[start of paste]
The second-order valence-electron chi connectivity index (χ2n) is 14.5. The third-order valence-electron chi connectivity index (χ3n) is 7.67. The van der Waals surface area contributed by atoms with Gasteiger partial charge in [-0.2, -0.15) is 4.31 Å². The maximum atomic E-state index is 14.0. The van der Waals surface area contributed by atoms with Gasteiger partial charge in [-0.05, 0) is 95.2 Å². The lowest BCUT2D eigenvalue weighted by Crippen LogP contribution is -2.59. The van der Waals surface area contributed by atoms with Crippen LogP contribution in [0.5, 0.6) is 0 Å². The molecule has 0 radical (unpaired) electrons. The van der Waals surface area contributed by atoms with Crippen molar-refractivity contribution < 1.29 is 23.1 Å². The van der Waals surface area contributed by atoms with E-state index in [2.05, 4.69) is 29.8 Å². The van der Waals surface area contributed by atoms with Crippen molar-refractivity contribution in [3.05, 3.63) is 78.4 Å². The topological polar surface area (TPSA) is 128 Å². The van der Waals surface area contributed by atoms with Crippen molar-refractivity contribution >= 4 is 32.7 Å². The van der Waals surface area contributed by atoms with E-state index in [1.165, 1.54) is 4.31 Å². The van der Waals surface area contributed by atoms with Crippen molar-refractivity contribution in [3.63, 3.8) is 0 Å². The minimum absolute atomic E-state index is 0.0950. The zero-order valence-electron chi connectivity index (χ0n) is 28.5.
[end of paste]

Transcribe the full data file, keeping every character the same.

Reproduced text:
The second-order valence-electron chi connectivity index (χ2n) is 14.5. The third-order valence-electron chi connectivity index (χ3n) is 7.67. The van der Waals surface area contributed by atoms with Gasteiger partial charge in [-0.2, -0.15) is 4.31 Å². The maximum atomic E-state index is 14.0. The van der Waals surface area contributed by atoms with Gasteiger partial charge in [-0.05, 0) is 95.2 Å². The lowest BCUT2D eigenvalue weighted by Crippen LogP contribution is -2.59. The van der Waals surface area contributed by atoms with Crippen LogP contribution in [0.5, 0.6) is 0 Å². The molecule has 0 radical (unpaired) electrons. The van der Waals surface area contributed by atoms with Crippen molar-refractivity contribution < 1.29 is 23.1 Å². The van der Waals surface area contributed by atoms with E-state index in [2.05, 4.69) is 29.8 Å². The van der Waals surface area contributed by atoms with Crippen molar-refractivity contribution in [3.05, 3.63) is 78.4 Å². The topological polar surface area (TPSA) is 128 Å². The van der Waals surface area contributed by atoms with Crippen molar-refractivity contribution >= 4 is 32.7 Å². The van der Waals surface area contributed by atoms with E-state index in [1.165, 1.54) is 4.31 Å². The van der Waals surface area contributed by atoms with Crippen molar-refractivity contribution in [3.63, 3.8) is 0 Å². The minimum absolute atomic E-state index is 0.0950. The zero-order valence-electron chi connectivity index (χ0n) is 28.5.